Attitudes and Opinions

By Stuart Oskamp; P. Wesley Schultz | Go to book overview

3
Explicit Measures of
Attitudes

That guy Arnold sure is hot!

Auto dealers are just out to make a quick buck, and they'll rip off their customers every time they get a chance.

School vouchers are a bad idea because they will take money away from public schools.

These are all expressions of attitudes. They describe a person's feelings toward another person, a group, a situation, or an idea. Attitudes can be expressed in many ways—with different words, different tonal inflections, and different degrees of intensity. Some of the color and richness of the ways in which attitudes and opinions are often expressed is captured in the quotations from actual public opinion interviews shown in Box 3–1.

How can statements like these be studied scientifically? To compare them in any systematic way, we have to classify them into two or more categories (e.g., pro or anti concerning some group or idea) or, preferably, measure them on a quantitative scale (e.g., indicating degree of favorability or unfavorability). Furthermore, the classification or measurement must be reliable, that is, consistent. Reliability means (a) that two different raters agree on their classification of the statements to a high degree, and also (b) that on two different occasions the respondents' statements are largely consistent. Reliability and validity of measurement are discussed later in this chapter.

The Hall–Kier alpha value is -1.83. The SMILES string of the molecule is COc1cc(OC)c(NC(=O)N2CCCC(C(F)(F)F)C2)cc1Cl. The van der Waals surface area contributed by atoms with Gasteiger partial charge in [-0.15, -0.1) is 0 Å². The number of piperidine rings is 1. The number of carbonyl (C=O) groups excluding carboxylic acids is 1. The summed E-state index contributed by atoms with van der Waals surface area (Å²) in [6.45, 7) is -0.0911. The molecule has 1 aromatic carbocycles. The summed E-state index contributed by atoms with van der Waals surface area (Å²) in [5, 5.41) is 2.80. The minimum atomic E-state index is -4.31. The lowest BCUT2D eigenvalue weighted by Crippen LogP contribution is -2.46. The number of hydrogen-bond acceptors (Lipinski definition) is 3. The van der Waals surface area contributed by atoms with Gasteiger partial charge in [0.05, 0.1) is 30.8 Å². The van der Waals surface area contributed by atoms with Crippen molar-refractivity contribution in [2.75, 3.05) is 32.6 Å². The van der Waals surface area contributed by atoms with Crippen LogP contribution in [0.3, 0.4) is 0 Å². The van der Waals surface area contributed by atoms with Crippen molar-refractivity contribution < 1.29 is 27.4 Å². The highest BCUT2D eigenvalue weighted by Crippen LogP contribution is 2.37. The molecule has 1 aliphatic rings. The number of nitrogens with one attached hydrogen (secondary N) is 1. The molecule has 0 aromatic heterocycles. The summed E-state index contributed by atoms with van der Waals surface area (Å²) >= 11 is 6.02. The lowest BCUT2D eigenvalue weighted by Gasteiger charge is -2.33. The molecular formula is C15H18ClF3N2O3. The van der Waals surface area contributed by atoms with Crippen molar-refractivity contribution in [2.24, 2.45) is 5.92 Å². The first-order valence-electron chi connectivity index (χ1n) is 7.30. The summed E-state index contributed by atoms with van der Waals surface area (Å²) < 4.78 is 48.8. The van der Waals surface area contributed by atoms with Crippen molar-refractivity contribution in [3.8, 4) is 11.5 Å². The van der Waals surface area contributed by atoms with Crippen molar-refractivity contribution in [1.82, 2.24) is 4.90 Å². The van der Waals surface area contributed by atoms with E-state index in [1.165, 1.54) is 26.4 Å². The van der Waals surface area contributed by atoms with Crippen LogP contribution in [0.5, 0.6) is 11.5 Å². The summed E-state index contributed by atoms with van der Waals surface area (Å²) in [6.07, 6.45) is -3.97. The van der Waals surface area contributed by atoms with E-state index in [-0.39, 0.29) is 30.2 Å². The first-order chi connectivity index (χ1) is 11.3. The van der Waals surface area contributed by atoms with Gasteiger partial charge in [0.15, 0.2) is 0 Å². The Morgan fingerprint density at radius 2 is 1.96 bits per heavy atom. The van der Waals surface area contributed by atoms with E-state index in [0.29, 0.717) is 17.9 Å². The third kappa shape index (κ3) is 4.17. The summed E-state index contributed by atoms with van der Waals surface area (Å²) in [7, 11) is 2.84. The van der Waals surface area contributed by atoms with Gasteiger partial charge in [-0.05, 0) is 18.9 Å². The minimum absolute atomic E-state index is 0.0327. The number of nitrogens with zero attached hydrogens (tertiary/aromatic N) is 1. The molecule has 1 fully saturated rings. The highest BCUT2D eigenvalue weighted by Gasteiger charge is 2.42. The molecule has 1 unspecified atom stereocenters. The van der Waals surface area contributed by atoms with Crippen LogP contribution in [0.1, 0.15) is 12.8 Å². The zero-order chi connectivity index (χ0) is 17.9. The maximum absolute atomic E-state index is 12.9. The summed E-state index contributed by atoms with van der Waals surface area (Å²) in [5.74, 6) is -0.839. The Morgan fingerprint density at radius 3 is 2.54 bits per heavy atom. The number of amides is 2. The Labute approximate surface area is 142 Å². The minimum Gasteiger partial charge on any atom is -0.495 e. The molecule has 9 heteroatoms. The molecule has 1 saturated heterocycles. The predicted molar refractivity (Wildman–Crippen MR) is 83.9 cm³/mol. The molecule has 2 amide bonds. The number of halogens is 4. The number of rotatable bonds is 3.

In this chapter, we examine ways of measuring explicit attitudes—evaluations that a person is consciously aware of and can express. In the next chapter, we examine implicit attitudes—evaluations that are automatic and function without a person's awareness or ability to control them (Greenwald & Banaji, 1995; Dovidio, Kawakami, & Gaertner, 2002).


TYPES OF ATTITUDE QUESTIONS

All measures of explicit attitudes rely on self-report. There are two basic types of questions that are used to obtain statements of attitudes and opinions. Some of the interview questions quoted in Box 3–1 are open-ended questions—ones that give the respondent a free choice of how to answer and what to mention (e.g., “What do you think was the main cause of these disturbances?”). Other questions are closed-ended—that is, ones that present two or more alternative answers for the respondent to choose between (e.g., “Have the disturbances helped or hurt the cause of Negro rights?”). Often an interview will use both types of questions because they have complementary advantages and disadvantages.

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